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U.N. Security Council approves sending truce monitors to Syria

April 14, 2012 |  9:28 am

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BEIRUT -- The U.N. Security Council on Saturday unanimously approved sending up to 30 unarmed monitors to Syria to help maintain what at best can be described as a fragile cease-fire.

The vote came as activists reported almost 20 deaths across Syria, including nine in the city of Homs, where videos uploaded to the Internet indicated that government forces had begun shelling once again.

In the northern city of Aleppo, which, like the capital, Damascus, hasn't come out in opposition to President Bashar Assad as strongly as much of the rest of the country, five protesters were reportedly killed in a large demonstration in the Ithaah neighborhood.

The deaths come as the peace plan proposed by special envoy Kofi Annan appears increasingly in danger. Annan’s spokesman said Friday that the U.N. monitors were on standby, ready to board a plane once the resolution was approved.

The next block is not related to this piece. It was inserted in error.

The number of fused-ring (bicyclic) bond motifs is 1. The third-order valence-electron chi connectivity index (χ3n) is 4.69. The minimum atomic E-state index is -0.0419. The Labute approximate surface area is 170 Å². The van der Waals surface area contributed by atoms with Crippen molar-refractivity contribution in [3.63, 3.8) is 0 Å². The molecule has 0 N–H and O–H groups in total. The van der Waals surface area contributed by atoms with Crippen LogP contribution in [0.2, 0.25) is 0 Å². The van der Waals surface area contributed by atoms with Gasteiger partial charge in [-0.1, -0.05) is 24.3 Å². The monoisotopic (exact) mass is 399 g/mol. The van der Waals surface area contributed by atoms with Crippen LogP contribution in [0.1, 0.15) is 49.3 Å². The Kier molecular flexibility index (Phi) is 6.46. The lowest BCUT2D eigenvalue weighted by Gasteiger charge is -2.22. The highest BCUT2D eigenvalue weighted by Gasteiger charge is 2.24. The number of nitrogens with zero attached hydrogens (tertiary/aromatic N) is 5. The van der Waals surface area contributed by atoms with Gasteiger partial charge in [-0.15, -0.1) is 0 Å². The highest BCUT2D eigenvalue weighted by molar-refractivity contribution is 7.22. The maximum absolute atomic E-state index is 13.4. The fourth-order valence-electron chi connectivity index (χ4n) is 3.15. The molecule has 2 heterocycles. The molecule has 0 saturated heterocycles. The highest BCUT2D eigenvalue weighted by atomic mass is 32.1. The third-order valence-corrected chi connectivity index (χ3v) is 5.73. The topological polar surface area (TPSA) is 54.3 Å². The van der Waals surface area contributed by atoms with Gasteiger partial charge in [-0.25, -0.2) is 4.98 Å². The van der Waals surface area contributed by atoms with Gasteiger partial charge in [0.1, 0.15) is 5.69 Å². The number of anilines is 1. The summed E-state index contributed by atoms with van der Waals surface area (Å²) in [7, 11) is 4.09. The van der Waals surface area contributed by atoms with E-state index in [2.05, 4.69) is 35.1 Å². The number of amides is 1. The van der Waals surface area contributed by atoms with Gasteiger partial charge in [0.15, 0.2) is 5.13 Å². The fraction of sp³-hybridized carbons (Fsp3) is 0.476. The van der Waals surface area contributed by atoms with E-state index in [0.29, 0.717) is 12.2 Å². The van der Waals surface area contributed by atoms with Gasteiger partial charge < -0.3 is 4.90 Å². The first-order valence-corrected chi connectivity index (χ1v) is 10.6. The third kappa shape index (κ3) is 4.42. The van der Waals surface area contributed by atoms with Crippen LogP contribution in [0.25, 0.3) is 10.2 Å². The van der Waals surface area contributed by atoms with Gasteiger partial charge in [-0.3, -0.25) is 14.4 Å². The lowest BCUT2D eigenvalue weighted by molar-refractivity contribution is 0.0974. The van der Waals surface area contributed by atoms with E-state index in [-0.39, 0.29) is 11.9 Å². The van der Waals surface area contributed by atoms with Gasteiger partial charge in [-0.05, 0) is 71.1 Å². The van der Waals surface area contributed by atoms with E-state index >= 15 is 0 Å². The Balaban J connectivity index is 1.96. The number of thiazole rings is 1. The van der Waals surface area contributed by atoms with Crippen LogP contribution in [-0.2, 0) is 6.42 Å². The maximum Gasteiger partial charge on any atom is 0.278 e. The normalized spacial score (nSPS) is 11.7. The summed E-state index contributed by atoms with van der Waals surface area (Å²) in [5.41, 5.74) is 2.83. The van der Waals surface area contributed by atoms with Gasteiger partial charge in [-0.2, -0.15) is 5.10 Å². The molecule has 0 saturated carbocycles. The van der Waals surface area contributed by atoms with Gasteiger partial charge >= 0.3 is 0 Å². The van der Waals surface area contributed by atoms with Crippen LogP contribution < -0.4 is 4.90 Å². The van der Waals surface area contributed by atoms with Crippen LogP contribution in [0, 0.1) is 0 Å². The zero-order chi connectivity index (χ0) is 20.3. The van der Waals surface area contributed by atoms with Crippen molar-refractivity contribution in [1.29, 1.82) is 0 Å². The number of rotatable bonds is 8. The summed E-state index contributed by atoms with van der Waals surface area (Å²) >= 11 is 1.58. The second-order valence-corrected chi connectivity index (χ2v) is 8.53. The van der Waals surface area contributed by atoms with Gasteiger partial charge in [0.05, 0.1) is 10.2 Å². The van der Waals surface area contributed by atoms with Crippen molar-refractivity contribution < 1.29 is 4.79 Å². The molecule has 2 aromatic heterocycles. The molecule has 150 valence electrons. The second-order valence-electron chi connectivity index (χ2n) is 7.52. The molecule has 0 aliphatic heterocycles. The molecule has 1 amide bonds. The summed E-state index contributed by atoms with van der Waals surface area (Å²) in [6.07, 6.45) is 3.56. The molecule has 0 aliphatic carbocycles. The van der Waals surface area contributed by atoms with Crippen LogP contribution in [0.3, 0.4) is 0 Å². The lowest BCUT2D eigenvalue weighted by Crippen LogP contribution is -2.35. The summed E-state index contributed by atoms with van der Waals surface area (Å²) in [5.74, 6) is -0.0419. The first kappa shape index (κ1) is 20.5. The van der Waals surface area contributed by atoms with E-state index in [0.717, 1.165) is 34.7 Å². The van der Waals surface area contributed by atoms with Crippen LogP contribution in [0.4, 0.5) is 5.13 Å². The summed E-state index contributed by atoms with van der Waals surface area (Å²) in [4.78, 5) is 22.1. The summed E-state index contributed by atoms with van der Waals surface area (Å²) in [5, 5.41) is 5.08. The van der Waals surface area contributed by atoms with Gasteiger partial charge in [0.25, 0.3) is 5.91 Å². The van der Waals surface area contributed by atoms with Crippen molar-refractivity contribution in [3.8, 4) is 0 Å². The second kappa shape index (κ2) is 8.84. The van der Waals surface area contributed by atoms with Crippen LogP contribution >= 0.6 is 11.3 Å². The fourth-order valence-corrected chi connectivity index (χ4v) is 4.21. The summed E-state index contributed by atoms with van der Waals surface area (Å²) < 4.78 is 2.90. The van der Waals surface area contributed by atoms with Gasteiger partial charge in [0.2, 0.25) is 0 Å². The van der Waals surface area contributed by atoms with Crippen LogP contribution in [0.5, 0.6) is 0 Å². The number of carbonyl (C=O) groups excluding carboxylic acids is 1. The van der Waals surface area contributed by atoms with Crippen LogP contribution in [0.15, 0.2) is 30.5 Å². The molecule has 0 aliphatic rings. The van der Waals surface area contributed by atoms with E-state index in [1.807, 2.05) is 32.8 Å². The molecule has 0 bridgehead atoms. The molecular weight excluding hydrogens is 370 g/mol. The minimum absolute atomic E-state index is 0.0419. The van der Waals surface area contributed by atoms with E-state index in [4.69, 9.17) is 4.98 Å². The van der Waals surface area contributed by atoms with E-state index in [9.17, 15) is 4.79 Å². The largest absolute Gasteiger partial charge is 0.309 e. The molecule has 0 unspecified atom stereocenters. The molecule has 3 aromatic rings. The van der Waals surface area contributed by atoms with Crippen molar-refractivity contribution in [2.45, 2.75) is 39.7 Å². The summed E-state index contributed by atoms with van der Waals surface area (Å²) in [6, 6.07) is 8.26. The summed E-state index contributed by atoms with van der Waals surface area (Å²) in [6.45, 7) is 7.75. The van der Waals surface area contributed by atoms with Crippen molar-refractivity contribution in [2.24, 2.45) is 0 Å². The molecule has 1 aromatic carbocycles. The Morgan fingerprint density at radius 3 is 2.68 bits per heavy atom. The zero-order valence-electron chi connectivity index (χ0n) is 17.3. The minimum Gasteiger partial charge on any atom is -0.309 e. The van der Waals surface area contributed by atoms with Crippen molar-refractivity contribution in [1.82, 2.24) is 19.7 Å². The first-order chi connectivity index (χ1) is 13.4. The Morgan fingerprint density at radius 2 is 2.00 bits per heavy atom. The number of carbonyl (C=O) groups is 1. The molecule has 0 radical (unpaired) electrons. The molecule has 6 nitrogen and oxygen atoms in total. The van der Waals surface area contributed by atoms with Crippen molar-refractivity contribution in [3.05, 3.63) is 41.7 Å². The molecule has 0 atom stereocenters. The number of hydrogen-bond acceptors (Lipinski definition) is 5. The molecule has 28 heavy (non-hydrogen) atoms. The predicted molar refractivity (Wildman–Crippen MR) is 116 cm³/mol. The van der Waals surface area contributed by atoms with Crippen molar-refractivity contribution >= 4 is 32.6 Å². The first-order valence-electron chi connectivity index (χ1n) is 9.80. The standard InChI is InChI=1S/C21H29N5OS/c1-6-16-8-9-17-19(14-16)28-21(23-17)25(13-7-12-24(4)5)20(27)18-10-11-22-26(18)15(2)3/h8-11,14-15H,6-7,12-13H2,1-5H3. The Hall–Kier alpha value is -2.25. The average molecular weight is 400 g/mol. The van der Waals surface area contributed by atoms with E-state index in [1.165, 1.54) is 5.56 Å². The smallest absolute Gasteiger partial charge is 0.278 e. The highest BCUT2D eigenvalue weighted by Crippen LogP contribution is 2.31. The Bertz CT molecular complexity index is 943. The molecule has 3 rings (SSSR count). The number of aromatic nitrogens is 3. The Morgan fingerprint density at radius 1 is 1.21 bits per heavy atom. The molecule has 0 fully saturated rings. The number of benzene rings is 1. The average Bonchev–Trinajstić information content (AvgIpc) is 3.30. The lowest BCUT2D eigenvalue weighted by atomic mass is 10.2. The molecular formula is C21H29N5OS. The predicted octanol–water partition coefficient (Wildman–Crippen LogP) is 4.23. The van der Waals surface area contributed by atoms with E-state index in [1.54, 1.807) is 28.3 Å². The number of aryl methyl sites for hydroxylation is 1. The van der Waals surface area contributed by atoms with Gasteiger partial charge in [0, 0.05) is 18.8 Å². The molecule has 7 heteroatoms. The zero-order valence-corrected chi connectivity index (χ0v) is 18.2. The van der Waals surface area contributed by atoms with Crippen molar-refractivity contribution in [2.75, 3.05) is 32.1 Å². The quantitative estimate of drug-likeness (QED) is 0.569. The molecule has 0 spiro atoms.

The small team will be sent ahead of a larger group of possibly 250 monitors to ensure that Assad's forces and rebel fighters abide by the terms of the cease-fire that aims to end the violence in the year-old uprising.

The U.N. resolution stalled Friday as Russia’s ambassador objected to a provision that called for the Syrian government to be held accountable for human rights violations, among other sticking points, officials said.

On Saturday, the ambassador, Vitaly Churkin, said he was "satisfied" with the resolution after it had gone under substantive changes to be what he called more balanced and reflect the reality on the ground. The monitors will include one Russian officer, he said.

Germany’s U.N. ambassador, Peter Wittig, said the resolution "comes deplorably late, but hopefully not too late."

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-- Times staff

Photo: Russian Ambassador Vitaly Churkin, second from left, joins other Security Council members at U.N. headquarters in New York in a unanimous vote authorizing the deployment of U.N. observers in Syria. Credit: Craig Ruttle / Associated Press

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